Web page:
Colin Flaherty, World Net Daily, October 13, 2011
Thank God for YouTube. Or else we never would have know that hundreds of times in more than 50 cities since 2010, groups of black people have been roaming the streets of America–assaulting, intimidating, stalking, threatening, vandalizing, stealing, shooting, stabbing, even raping and killing.
But today the denials are crumbling. The curtains are lifting. We now can see what so many public officials and media have been curiously desperate to deny: Race riots are back.
And not just in Chicago, Philadelphia and New York. Places like Iowa, Wisconsin, Colorado and Indiana have their very own race riots, too.
Let’s look at Philadelphia. In the spring of 2010, large groups of black people–as in thousands–began gathering in the “eclectic” section of South Philadelphia. Mayhem and violence followed.
Then came the YouTube videos, showing thousands of black people roaming the streets of Philadelphia, with violence and injury following. Pizza shops, hotels, bar, tourists, the largest attacks all took place on South Street.
Pulling people out of cars and beating them.
And there were lots and lots of video cameras: Local network affiliates were all over it with video. But no one had the nerve to say what they video screamed: All the attackers and looters were black.
Police claimed that none of the injuries imposed by the mob was serious. Turns out they had not even checked. Ronnie Polaneczky, columnist for the Philadelphia Inquirer, did.
She found John, a maintenance mechanic, who suffered severe brain injury and facial fractures and was still in the hospital two weeks after he was pulled from a bike and beaten.
In July 2011, hundreds of blacks created an “astonishing” amount of violence at downtown Philadelphia restaurants, hotels and bars.
July 4, 2011, 10-20black people assault and stab a student and his dog from LaSalle University.He’s still alive, though many people do not know why. The dog probably saved him.
In Spring of 2010,police break up a black flash mob in the Tioga-Nicetown section of Philly. Kids were bored and acting stupid, said the reporter. The video tells another story.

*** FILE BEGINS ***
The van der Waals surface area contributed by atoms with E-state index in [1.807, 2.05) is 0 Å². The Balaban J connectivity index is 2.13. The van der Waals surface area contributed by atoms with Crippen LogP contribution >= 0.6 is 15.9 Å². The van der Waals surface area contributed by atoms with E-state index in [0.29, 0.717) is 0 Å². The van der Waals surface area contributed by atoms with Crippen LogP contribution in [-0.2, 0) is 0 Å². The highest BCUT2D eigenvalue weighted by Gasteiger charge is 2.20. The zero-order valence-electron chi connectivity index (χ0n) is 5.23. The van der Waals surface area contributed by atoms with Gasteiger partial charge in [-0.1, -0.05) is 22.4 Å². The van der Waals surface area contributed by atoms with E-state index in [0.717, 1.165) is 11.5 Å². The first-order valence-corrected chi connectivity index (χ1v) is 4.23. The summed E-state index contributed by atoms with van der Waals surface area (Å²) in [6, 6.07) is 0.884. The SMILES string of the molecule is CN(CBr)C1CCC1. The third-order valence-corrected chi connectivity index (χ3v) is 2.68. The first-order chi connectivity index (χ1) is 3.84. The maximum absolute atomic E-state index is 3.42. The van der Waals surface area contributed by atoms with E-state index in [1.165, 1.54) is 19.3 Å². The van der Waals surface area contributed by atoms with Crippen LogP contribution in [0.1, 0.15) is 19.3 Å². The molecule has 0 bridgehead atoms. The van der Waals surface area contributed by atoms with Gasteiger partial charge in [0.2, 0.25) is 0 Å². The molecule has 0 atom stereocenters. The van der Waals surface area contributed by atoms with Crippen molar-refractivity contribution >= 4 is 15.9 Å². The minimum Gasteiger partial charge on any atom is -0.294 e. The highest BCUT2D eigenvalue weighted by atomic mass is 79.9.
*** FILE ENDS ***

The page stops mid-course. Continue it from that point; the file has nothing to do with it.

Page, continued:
Then came the reader comments to the race-neutral stories: Hundreds and hundreds wanted to know why reporters repeatedly refused to identify the race of the attackers.
People knew two things were important: One, large groups of black people were systematically assaulting people in their town; and two, lots of people seemed way too heavily invested in not talking about the central organizing feature of the crime: The gangs of violent criminals were black.
Then, one month later, Philadelphia’s black Mayor Nutter blew all the deniers out of the water.
After years of denying and explaining dozens of attacks, Nutter took to the pulpit of a local black church to break the silence and mention the “R” word: Race. In a Sunday speech in July of 2011, the mayor admitted his city had a problem with violent black people:
“You have damaged your own race.”
All the kids needed, said the mayor and his crew, was a place to go. Something to do. How about bowling? So the mayor organized a “Teen Night” bowling for the kids–which was just fine until someone got stabbed in a fight after the bowling.
Several months after her attack, Guendelsberger is going through some changes, she told NPR. After Mayor Nutter got religion, so did she:
“I am afraid of young, black men now. It’s very annoying because there are a lot of young, black men in Philadelphia. I honestly just wish I could go back to how I was before,” she says.
And all these attacks began one year after a Department of Justice investigation found that black students at South Philadelphia High School had been systematically assaulting Asian students for years. When this story broke, the superintendent of schools gave the Asian students a pamphlet, telling them how to talk and act towards blacks so they would not antagonize them.
Of course, it is not just Philly.
Public officials, local media and even victims may be too squeamish to talk about the new race riots, but YouTube is not. Neither is talk radio.
So we learn in fits and starts and pieces and glimpses. Finally, we are connecting the dots. Which is good: The solutions cannot begin until the denial ends. But first we all need to hear–and see–it.